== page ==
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This article touches on one of the real challenges in coaching. How can coaches demand respect and accountability, when that environment is not mirrored in the world around the athletes? How does a coach establish reality, without damaging feelings? Here are some interesting numbers from the article.
“According to a 2016 NCAA survey, 76 percent of all Division I female athletes said they would like to go home to their moms and dads more often, and 64 percent said they communicate with their parents at least once a day, a number that rises to 73 percent among women’s basketball players. And nearly a third reported feeling overwhelmed.”
“At the same time, accompanying this anxiety, iGens have unrealistic expectations and exaggerated opinions of themselves. Nearly 60 percent of high school students say they expect to get a graduate degree — when just 9 to 10 percent actually will. And 47 percent of Division I women’s basketball players think it’s at least “somewhat likely” they will play professional or Olympic ball, but the reality? The WNBA drafts just 36 players, 0.9 percent.”
This is a fantastic article, which references this Geno Auriemma video, and also how Pat Summit would fit into modern day coaching.
CLICK HERE for the full article
It is becoming obvious that all Championship teams have a clear understanding of the importance of great leadership. This past year, we were able to see it across all levels of basketball.
COLLEGE BASKETBALL CHAMPIONSHIP COACH:
WNBA CHAMPIONSHIP PLAYER:
NBA CHAMPIONSHIP COACH:
At the end of most seasons, coaches will talk about their leadership, and their season, in a similar tone. If leadership is an important factor in the success of a team, then why are coaches ignoring it? Here is one of the most ridiculous statements that you will hear from people about leadership:
“He/She is a born leader.”
Nobody is a “born leader.” People are a reflection of their experiences, the people around them, and their vision for the future. The purpose of this post is to challenge coaches to formulate a LEADERSHIP DEVELOPMENT PLAN.
Here are five suggestions, to improve the leadership in your program:
- Start a group chat with your leaders.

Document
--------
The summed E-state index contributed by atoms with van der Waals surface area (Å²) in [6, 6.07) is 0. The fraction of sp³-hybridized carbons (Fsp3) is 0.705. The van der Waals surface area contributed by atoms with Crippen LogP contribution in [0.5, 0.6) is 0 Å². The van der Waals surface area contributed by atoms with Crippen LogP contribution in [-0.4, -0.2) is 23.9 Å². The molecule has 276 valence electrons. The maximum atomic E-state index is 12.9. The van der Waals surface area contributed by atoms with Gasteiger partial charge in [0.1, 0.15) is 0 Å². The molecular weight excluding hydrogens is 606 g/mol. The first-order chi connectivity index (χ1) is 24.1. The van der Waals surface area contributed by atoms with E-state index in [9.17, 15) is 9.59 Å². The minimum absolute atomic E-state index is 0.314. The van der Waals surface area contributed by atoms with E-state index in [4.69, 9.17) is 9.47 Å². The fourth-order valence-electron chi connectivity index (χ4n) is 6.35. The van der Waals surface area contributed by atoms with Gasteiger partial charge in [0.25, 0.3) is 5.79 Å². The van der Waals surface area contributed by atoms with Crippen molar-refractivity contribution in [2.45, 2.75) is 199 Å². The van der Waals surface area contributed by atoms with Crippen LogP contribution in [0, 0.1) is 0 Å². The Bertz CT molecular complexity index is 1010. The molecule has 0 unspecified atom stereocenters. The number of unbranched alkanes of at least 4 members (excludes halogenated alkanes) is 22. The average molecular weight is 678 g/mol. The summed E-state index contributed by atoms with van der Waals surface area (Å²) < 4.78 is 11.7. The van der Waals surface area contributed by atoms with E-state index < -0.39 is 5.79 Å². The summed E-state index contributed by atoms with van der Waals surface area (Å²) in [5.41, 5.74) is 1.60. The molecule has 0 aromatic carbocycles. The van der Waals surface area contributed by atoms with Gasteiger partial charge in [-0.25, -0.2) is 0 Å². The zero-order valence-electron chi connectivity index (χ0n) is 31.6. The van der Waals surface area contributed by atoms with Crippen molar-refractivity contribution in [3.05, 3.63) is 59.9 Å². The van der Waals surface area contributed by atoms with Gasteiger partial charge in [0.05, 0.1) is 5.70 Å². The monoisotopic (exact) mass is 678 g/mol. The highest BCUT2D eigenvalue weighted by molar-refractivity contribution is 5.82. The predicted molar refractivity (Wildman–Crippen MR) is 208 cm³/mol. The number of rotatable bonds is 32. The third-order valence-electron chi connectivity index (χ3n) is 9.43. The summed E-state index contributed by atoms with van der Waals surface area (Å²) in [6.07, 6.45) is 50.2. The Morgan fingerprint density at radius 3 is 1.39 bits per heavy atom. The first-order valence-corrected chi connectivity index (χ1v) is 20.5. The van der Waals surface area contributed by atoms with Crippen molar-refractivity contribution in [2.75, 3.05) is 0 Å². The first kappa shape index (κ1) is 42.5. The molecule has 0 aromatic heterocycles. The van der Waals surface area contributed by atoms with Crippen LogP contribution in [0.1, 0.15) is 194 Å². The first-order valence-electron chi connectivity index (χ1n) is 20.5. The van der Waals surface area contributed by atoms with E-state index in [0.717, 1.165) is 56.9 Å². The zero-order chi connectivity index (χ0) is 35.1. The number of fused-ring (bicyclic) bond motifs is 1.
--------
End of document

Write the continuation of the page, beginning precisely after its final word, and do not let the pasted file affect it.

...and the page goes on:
- This sounds simple, but it can make a huge difference. This off-season, I used the GroupMe App to start a group chat with our Captains. In this chat, I constantly share leadership articles, quotes, and ask questions. This has created a clear understanding of my expectations, and allows me to control the messaging that our leaders are receiving. The questions allow for a better understanding of what our leaders know, and areas for growth and development.
- Launch a Leadership Development Program at your school:
- We had our first Leadership Development Program at our school this fall. We took our Athletics Department theme, and designed a program to spread this down to our student-athlete leaders. This included an introduction to our theme (Servant Leadership) from our Athletic Director, a college coaches panel, four break out sessions, and a varsity coaches panel. By the end of the program, we had a clear understanding of our standard, expectations, and how we could work with our athletes to ensure success.
- Spend an entire practice silent or only whispering:
- This idea was first put on display, years ago, by Geno Auriemma. He spent an entire practice whispering his instructions. This meant that the players had to listen, communicate, and execute. All coaches agree that the best teams are player led, and so it only makes sense for coaches to take a step back. Record the practice that you are quiet, and then watch it with your staff to learn about the leadership and communication dynamics of your team.
- Clearly communicate your expectations at your parent meeting: